A Professional in the real estate industry understands the importance of due diligence before participating in a real estate auction. It is unreasonable for a bidder to go for an auction without first doing research on the estimated market value of the property that is going to be auctioned, how much is owed to the lender and if the homeowner has any other liens on the property aside the home mortgage. All these are public information that can be easily researched by a bidder. The essence of this research is that the bidder is equipped with the best bid during the auction, this will put him or her at an advantage of being the highest bidder. Always remember never to get carried away and bid higher than your pre-determined maximum price.

Post Auction Redemption

Some States allow a waiting period after an auction during which the original homeowner can repurchase the house if he or she matches the auction price. The essence of this is that you may win an auction sale without actually getting the house.

Advantages of Foreclosure Auction

1. Discounted Price:
One of the advantages of buying a foreclosed property is that most of them will sell at a price lower than the current market value of the property.

2. Speedy Purchase Process:
Auction sales are the fastest, transfer of title to the property can happen on the auction day itself. Things move really fast with auction sales.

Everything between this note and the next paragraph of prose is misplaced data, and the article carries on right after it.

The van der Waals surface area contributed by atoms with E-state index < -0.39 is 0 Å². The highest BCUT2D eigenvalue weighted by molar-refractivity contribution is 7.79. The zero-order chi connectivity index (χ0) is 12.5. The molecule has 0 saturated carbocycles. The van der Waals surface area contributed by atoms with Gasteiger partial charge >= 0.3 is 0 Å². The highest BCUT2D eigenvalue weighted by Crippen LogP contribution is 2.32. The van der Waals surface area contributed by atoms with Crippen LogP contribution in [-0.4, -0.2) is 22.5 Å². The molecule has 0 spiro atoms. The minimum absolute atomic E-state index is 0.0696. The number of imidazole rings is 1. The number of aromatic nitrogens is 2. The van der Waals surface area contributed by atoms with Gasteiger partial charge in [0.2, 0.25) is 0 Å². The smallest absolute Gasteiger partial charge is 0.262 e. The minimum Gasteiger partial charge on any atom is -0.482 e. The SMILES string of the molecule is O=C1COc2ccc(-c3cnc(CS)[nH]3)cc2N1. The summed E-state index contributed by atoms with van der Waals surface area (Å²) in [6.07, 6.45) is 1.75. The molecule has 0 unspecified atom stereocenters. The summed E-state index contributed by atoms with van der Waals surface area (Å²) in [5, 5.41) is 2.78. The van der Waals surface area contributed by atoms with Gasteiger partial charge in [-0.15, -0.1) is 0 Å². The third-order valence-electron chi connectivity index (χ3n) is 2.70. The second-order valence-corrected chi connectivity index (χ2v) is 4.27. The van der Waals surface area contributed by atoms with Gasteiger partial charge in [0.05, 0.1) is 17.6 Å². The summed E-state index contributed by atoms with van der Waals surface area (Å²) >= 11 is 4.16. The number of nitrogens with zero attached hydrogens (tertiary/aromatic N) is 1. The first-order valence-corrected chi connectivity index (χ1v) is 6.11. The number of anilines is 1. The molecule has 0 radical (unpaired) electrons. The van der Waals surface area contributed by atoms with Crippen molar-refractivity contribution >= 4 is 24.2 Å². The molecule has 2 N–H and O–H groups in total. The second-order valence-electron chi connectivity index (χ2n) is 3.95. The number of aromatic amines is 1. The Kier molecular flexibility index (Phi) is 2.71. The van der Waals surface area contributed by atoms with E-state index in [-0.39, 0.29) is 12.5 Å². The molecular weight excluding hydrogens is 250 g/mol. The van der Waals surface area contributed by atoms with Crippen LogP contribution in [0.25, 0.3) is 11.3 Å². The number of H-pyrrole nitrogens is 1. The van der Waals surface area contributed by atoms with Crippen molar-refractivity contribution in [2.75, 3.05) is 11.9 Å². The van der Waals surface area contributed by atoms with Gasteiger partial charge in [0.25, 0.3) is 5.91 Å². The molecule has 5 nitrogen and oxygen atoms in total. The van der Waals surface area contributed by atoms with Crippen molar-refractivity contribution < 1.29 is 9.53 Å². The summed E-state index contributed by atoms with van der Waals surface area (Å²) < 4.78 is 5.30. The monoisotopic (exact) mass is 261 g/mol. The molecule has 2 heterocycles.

3. Profit:
An auction is a profit making enterprise. This is because, a good number of auction winners sell the property at much higher prices and make good profit.

Disadvantages of Foreclosure Auctions

1. Inability to negotiate price below outstanding mortgage:

The biggest disadvantage of buying a foreclosed property is the inability to bid below the outstanding mortgage debt. The foreclosing lender’s main goal is to recoup the debt of the homeowner, so the auctioneer would have been strictly instructed to insist on a particular price above the outstanding mortgage debt owed by the homeowner.

2. Additional Liens on the property:

Majority of the Homeowners who had their property foreclosed will have additional liens on the property due to the poor state of their finances. Some of these liens may be tax liens and contractor liens. Worse still a homeowner undergoing financial troubles might have committed the house to a second mortgage.

Real Estate auction is a modern and effective method of selling real estate properties. It is an intense marketing process that involves the public sale of property through an open and competitive bidding process. Thanks to real estate auctions, the traditional method of working with real estate agents and searching real estate listings are no longer the only ways of acquiring property. Now this brings us to the question, how does a property end up at auction. There are two main types of auctions. They are foreclosure auctions and tax lien auctions.

Readers Comments (1)

  1. Buying at the county action is like swimming with the sharks. Be careful not to overbid as sometimes the excitement can push you to bid more than the house is worth. Analyze the deal before hand and know the max that you can offer and stick to it.